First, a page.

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Modernity Britain: Opening the Box,…

Modernity Britain: Opening the Box, 1957-1959 (original 2013; edition 2013)

by David Kynaston (Author)

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Title:Modernity Britain: Opening the Box, 1957-1959
Authors:David Kynaston (Author)
Info:Bloomsbury USA (2013), Edition: First Edition, 432 pages
Collections:Your library
Tags:toberead, nonfiction, british, research, xy

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Modernity Britain: Opening the Box, 1957-59 by David Kynaston (2013)



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Kynaston is too gleeful in his approach, and too compassionate in outlook, to be a prig. Yet his books are those of an old-fashioned moralist. He thinks, as Victorian idealists such as George Eliot did, that the purpose of good books is to teach one how to live better. He believes in good and bad, and in the importance of discriminating between them. He respects individuals, and cherishes individuality, but hates the political cult of individualism that licenses egotism, greed and disrespect for the weak. Community life, neighbourliness, modest striving, a sense of life as a mishmash of experiences rather than an ornate tapestry, are upheld by him. He nudges his readers into doing their best.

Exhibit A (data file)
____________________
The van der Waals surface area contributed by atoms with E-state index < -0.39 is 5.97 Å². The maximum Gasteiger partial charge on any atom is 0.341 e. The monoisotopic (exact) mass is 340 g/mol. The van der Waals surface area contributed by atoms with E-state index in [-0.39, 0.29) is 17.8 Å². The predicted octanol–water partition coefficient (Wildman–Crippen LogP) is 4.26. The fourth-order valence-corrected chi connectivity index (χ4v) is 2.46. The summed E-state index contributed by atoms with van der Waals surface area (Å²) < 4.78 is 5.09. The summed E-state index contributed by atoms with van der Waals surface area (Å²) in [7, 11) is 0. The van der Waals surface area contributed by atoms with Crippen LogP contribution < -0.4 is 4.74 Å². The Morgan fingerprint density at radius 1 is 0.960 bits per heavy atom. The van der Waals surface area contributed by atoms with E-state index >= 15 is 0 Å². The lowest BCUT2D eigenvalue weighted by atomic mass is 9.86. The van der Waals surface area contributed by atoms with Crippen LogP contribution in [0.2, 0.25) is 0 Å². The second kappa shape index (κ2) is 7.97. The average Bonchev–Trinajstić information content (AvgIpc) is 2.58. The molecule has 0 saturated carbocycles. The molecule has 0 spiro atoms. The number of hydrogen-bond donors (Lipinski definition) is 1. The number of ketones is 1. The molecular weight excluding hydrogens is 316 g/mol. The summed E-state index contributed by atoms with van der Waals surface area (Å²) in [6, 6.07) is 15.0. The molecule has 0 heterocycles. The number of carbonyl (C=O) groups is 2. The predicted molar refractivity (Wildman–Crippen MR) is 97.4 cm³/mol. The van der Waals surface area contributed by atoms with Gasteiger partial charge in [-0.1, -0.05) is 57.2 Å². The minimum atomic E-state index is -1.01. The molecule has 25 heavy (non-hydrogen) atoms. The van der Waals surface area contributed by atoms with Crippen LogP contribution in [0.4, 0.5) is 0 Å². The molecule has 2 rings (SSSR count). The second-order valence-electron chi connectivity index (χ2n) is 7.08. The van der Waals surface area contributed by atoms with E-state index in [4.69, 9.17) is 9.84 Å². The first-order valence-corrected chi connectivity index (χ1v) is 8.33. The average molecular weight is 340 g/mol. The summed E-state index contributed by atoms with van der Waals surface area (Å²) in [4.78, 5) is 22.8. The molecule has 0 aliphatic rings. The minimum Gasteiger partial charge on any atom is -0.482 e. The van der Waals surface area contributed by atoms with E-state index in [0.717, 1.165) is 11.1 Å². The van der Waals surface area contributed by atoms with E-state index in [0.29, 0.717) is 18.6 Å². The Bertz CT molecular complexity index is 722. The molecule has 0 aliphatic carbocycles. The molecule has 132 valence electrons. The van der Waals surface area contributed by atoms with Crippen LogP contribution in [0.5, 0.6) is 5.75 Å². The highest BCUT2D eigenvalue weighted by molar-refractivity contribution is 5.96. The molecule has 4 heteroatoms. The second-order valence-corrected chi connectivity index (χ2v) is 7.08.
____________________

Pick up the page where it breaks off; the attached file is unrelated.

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Opening the Box is the first half of Modernity Britain, 1957-1959 - the volume covering the whole period from 1957-1962 is now published (September 2015).
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Amazon.com Product Description (ISBN 0802779794, Hardcover)

The late 1950s and early 1960s were a period in their own right-neither the stultifying early to mid fifties nor the liberating mid to late sixties- and an action-packed, dramatic time in which the contours of modern Britain started to take shape.These were the "never had it so good years" in which mass affluence began to change, fundamentally, the tastes and even the character of the working class; when films like Saturday Night and Sunday Morning and TV soaps like Coronation Street and Z Cars at last brought that class to the center of the national frame; when Britain gave up its Empire; when economic decline relative to France and Germany became the staple of political discourse; when CND galvanized the protesting instincts of the progressive middle class; when "youth" emerged as a fully fledged cultural force; when the Notting Hill riots made race and immigration an inescapable reality; when a new breed of meritocrats came through; and when the Lady Chatterley trial, followed by the Profumo scandal, at last signaled the end of Victorian morality.David Kynaston argues that a deep and irresistible modernity zeitgeist was at work, in these and many other ways, and he reveals as never before how that spirit of the age unfolded, with consequences that still affect us today.

(retrieved from Amazon Thu, 12 Mar 2015 18:20:13 -0400)

The late 1950s and early 1960s were a period in their own right: neither the stultifying 'high' Fifties nor the liberating 'high' Sixties, but instead an action-packed, sometimes dramatic time in which the contours of modern Britain started to take shape.… (more)

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